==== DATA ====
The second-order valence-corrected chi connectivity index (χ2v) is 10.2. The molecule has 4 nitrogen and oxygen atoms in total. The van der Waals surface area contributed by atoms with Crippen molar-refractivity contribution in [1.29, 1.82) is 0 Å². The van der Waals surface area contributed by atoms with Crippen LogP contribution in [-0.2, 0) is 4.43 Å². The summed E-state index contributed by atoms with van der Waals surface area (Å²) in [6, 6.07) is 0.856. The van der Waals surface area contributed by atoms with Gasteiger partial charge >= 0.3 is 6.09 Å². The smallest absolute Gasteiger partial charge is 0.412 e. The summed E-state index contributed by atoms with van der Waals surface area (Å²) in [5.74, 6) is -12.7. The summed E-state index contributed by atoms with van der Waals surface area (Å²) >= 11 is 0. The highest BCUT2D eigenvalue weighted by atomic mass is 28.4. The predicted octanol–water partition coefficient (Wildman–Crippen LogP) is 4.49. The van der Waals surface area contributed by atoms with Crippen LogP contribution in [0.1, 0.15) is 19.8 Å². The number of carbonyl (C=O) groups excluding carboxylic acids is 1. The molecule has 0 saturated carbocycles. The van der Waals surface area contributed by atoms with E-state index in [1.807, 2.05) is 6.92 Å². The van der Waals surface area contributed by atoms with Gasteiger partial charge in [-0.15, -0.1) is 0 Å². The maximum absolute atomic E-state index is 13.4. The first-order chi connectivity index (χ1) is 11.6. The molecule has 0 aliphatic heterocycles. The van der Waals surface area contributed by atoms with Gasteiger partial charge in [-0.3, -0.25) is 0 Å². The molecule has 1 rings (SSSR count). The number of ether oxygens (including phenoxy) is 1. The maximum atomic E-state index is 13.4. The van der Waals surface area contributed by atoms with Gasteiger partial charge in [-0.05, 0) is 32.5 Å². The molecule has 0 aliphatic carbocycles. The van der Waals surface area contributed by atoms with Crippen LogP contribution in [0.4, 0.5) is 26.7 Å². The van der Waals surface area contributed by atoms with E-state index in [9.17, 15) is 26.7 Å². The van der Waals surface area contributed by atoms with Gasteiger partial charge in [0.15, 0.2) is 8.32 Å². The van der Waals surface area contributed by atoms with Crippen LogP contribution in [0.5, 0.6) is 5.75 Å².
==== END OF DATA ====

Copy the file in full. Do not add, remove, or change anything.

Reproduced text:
The second-order valence-corrected chi connectivity index (χ2v) is 10.2. The molecule has 4 nitrogen and oxygen atoms in total. The van der Waals surface area contributed by atoms with Crippen molar-refractivity contribution in [1.29, 1.82) is 0 Å². The van der Waals surface area contributed by atoms with Crippen LogP contribution in [-0.2, 0) is 4.43 Å². The summed E-state index contributed by atoms with van der Waals surface area (Å²) in [6, 6.07) is 0.856. The van der Waals surface area contributed by atoms with Gasteiger partial charge >= 0.3 is 6.09 Å². The smallest absolute Gasteiger partial charge is 0.412 e. The summed E-state index contributed by atoms with van der Waals surface area (Å²) in [5.74, 6) is -12.7. The summed E-state index contributed by atoms with van der Waals surface area (Å²) >= 11 is 0. The highest BCUT2D eigenvalue weighted by atomic mass is 28.4. The predicted octanol–water partition coefficient (Wildman–Crippen LogP) is 4.49. The van der Waals surface area contributed by atoms with Crippen LogP contribution in [0.1, 0.15) is 19.8 Å². The number of carbonyl (C=O) groups excluding carboxylic acids is 1. The molecule has 0 saturated carbocycles. The van der Waals surface area contributed by atoms with E-state index in [1.807, 2.05) is 6.92 Å². The van der Waals surface area contributed by atoms with Gasteiger partial charge in [-0.15, -0.1) is 0 Å². The maximum absolute atomic E-state index is 13.4. The first-order chi connectivity index (χ1) is 11.6. The molecule has 0 aliphatic heterocycles. The van der Waals surface area contributed by atoms with Gasteiger partial charge in [-0.3, -0.25) is 0 Å². The molecule has 1 rings (SSSR count). The number of ether oxygens (including phenoxy) is 1. The maximum atomic E-state index is 13.4. The van der Waals surface area contributed by atoms with Gasteiger partial charge in [-0.05, 0) is 32.5 Å². The molecule has 0 aliphatic carbocycles. The van der Waals surface area contributed by atoms with Crippen LogP contribution in [0.4, 0.5) is 26.7 Å². The van der Waals surface area contributed by atoms with E-state index in [9.17, 15) is 26.7 Å². The van der Waals surface area contributed by atoms with Gasteiger partial charge in [0.15, 0.2) is 8.32 Å². The van der Waals surface area contributed by atoms with Crippen LogP contribution in [0.5, 0.6) is 5.75 Å².